Jewish people carry the scars of a world without a Jewish homeland. Israel gives us the means to protect ourselves. It has provided refuge for millions of Jews from a post-Holocaust Europe, Iraq, Iran, the Soviet Union, Yemen, Ethiopia, as well as other minorities fleeing persecution in the Middle East such as Baha’í and homosexuals. Israel provides Jews with a guarantee of Jewish flourishing, a place to develop our peoplehood and culture. Calls to erase Israel are an assault on Jewish history, identity and safety.
Over the weekend, accompanying anti-Israel protests around the world, we saw a huge upsurge in antisemitic attacks. A rabbi was physically assaulted in London, and a convoy of cars drove through Jewish neighbourhoods inciting violence against Jews through a megaphone, prompting warnings for Jews to stay indoors. In Montreal, pro-Israel protestors were attacked with rocks. A Spanish synagogue was graffitied. In Florida a man drove a van emblazoned with “Hitler was right” next to a Palestinian flag. In Germany protestors shouted “Hamas Hamas Jews to the gas”.
The use of the “river to the sea” slogan by Green MPs is one more example in a long line of antisemitism that we have seen on display from their colleague Golriz Ghahraman, who has also made several inaccurate and inflammatory statements recently. These include that there has been “violent displacement” of residents at Sheikh Jarrah that constitutes “ethnic cleansing”, despite the fact that this long-running, complex private land dispute over non-payment of rent has not yet been decided by the Israeli Supreme Court, and the 13 relevant families remain living there. She has also called Hamas, which is firing 400-500 rockets daily at Israel, has a vast subterranean network and is funded by Iran, an “ad hoc non state actor” and has claimed several times that Hamas rockets can do no real damage, despite causing death and destruction in Israel (and, because about a third of them fall short, in Gaza).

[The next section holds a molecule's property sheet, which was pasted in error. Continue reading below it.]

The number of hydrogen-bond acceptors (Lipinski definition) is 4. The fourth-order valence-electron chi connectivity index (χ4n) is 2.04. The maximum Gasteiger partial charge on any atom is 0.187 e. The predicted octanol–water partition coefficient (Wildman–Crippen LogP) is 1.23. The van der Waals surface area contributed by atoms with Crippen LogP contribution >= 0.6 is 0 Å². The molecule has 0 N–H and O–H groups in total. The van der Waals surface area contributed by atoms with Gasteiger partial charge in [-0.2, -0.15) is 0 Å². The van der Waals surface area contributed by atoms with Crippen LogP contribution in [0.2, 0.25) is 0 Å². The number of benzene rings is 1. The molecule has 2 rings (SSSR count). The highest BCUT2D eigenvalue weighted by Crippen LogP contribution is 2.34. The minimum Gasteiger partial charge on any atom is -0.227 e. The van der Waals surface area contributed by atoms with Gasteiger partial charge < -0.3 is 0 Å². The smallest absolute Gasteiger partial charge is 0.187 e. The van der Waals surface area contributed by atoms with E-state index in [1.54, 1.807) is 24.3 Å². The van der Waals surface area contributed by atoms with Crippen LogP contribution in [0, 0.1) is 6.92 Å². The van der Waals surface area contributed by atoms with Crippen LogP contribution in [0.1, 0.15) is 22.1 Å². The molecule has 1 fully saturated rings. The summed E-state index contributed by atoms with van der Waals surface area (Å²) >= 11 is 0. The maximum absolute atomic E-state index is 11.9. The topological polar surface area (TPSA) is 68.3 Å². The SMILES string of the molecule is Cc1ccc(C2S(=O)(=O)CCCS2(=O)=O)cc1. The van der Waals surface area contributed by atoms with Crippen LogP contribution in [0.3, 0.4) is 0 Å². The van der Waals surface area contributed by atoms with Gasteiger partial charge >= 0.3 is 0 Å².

As documented by Amnesty International last year, Hamas oppresses its own people through routinely using torture, repressing dissent, discriminating against women and girls in law and practice, criminalising homosexuality, executing civilians through its military courts, and hiding and firing rockets among civilians. Gazans, as we are now seeing, pay the ultimate price for Hamas’ rocket bombardment of Israel, while Hamas leaders hide in bunkers and in Doha. By all means criticise Israel, but if you are a Hamas apologist, you chant antisemitic slogans, or you resort to lies, you’ve undermined any credibility you may have had as a champion of human rights.
During this devastating conflict, when tensions are high and the Jewish community is experiencing an increase in antisemitism, it is particularly important that MPs, whatever their sympathies and biases, act responsibly, by being factual and avoiding language that incites disharmony and causes fear. That this should need to be said in relation to Green MPs who strongly advocate for harsher laws against hate speech and warn against marginalising minorities, suggests that, against a backdrop of previous antisemitic incidents in their party, there is at best a callous disregard, and at worst a deep toxicity, towards Jewish people.
- By Juliet Moses, Spokesperson for the New Zealand Jewish Council